Sunday, 14 July 2019 16:13

People gather for annual Fishermen's Day fun Featured

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STONINGTON - Sunday was the 30th Fishermen's Day in Stonington. It's a day to honor fishermen and the sometimes dangerous work they do.


In addition to the vendors, rowboat racing, and lobster eating taking place at the pier, three fishermen were inducted into the Fishermen's Hall of Fame organized by the Island Fishermen's Wives Association.


One of those men is Ronald Shepard, who still goes out fishing.


"I didn't expect it, I'll be seventy in March," said Shepard.


He said his favorite part of the job is, "being in the water, fresh air, salt air, it's almost like we're gambling what comes up in the traps."


The Island Fishermen's Wives Association votes on who gets inducted into the Hall of Fame every year. They have to meet certain criteria, like helping other boaters in times of need.


"It's a way of honoring them for their hard work, what they've put into the fishing community, what they've taught other fellow fishermen," said Shauna Schmidt, one of the organization's co-presidents.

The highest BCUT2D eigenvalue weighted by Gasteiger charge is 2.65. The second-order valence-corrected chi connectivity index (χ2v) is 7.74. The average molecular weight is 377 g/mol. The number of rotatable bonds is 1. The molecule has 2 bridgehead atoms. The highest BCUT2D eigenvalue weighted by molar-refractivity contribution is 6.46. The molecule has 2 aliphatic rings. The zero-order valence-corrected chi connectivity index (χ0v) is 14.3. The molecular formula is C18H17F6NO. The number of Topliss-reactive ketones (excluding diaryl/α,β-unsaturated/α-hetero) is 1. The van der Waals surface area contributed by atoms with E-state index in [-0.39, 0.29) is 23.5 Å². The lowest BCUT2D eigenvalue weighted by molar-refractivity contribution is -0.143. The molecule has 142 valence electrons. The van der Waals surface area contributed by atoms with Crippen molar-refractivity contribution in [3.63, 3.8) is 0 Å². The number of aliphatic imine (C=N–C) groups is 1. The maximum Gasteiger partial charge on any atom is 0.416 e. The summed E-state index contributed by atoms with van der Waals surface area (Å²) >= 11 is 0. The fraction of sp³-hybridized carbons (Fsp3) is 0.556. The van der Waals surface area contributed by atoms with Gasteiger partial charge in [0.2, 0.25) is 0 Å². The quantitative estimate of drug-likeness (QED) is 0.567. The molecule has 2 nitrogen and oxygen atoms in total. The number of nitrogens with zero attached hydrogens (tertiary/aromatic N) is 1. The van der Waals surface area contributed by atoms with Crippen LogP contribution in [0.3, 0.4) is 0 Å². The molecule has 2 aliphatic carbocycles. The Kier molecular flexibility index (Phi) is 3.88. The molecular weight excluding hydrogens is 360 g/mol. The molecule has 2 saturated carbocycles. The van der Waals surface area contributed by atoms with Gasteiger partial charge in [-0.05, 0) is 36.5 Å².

Some are given the honor after they've passed, like Wayne "Butch" Ciomei.


"My papa he was really brave," said Hunter Ciomei, his young grandson. "He loved going fishing and lobstering, he used to tease me sometimes and he was the best."


Event organizers said since 1994, they've welcomed more than 60 people into the Hall of Fame. That now includes Virgil Gross. His family accepted his plaque for him.


"It was amazing, it really meant a lot to me," said Debra Gross-Larrabee, his granddaughter. "I remember as a baby and a child going fishing with him."


The Island Fishermen's Wives Association honored some of their own founding members Sunday.


They said everything raised from Fishermen's Day goes back into the community.


"To fund safety courses, if a fisherman's boat has sunk we always want to be there to offer assistance," said Vickie Hardie, co-president of Island Fishermen's Wives Association.


A common thread among the event organizers, fishermen, and their families:  a respect for the ocean, and a desire to pass the trade on to the next generation.


When asked if there was anything else he wanted to add or wanted people to know, Shepard said, "tell them to take care of the ocean and it'll take care of them."


Kelly Mitchell

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Kelly Mitchell joined the news team in March of 2018. She grew up splitting her time between York, ME and Haverhill, MA, but her favorite childhood memories took place along the rocky coast of southern Maine. She's now e...

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